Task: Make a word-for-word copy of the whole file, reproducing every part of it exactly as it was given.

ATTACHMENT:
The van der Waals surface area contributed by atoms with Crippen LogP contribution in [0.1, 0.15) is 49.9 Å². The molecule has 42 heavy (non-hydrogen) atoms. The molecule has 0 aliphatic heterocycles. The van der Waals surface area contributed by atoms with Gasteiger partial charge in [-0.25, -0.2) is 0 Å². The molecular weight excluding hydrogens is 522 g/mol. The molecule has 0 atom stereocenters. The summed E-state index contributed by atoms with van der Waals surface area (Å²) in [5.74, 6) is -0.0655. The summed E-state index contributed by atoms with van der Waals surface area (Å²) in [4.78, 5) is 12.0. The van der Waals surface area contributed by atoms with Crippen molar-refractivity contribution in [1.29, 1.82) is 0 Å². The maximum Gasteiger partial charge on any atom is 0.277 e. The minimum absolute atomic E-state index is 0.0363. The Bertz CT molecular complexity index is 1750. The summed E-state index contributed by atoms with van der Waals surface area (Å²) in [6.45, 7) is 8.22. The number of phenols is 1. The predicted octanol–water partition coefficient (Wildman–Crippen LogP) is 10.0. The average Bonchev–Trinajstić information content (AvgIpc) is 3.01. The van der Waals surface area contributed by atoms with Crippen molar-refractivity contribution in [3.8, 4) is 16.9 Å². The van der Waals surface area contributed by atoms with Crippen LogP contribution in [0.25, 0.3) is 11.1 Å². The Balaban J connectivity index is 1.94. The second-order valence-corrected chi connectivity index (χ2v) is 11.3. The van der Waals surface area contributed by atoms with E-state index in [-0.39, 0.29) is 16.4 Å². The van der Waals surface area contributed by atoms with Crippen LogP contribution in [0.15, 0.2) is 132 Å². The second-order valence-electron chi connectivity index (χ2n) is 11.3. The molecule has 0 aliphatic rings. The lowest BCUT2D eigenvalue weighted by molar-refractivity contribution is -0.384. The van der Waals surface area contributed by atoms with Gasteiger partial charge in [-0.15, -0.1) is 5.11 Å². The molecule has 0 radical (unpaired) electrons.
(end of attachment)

The van der Waals surface area contributed by atoms with Crippen LogP contribution in [0.1, 0.15) is 49.9 Å². The molecule has 42 heavy (non-hydrogen) atoms. The molecule has 0 aliphatic heterocycles. The van der Waals surface area contributed by atoms with Gasteiger partial charge in [-0.25, -0.2) is 0 Å². The molecular weight excluding hydrogens is 522 g/mol. The molecule has 0 atom stereocenters. The summed E-state index contributed by atoms with van der Waals surface area (Å²) in [5.74, 6) is -0.0655. The summed E-state index contributed by atoms with van der Waals surface area (Å²) in [4.78, 5) is 12.0. The van der Waals surface area contributed by atoms with Crippen molar-refractivity contribution in [1.29, 1.82) is 0 Å². The maximum Gasteiger partial charge on any atom is 0.277 e. The minimum absolute atomic E-state index is 0.0363. The Bertz CT molecular complexity index is 1750. The summed E-state index contributed by atoms with van der Waals surface area (Å²) in [6.45, 7) is 8.22. The number of phenols is 1. The predicted octanol–water partition coefficient (Wildman–Crippen LogP) is 10.0. The average Bonchev–Trinajstić information content (AvgIpc) is 3.01. The van der Waals surface area contributed by atoms with Crippen molar-refractivity contribution in [3.8, 4) is 16.9 Å². The van der Waals surface area contributed by atoms with Crippen LogP contribution in [0.25, 0.3) is 11.1 Å². The Balaban J connectivity index is 1.94. The second-order valence-corrected chi connectivity index (χ2v) is 11.3. The van der Waals surface area contributed by atoms with E-state index in [-0.39, 0.29) is 16.4 Å². The van der Waals surface area contributed by atoms with Crippen LogP contribution in [0.15, 0.2) is 132 Å². The second-order valence-electron chi connectivity index (χ2n) is 11.3. The molecule has 0 aliphatic rings. The lowest BCUT2D eigenvalue weighted by molar-refractivity contribution is -0.384. The van der Waals surface area contributed by atoms with Gasteiger partial charge in [-0.15, -0.1) is 5.11 Å². The molecule has 0 radical (unpaired) electrons.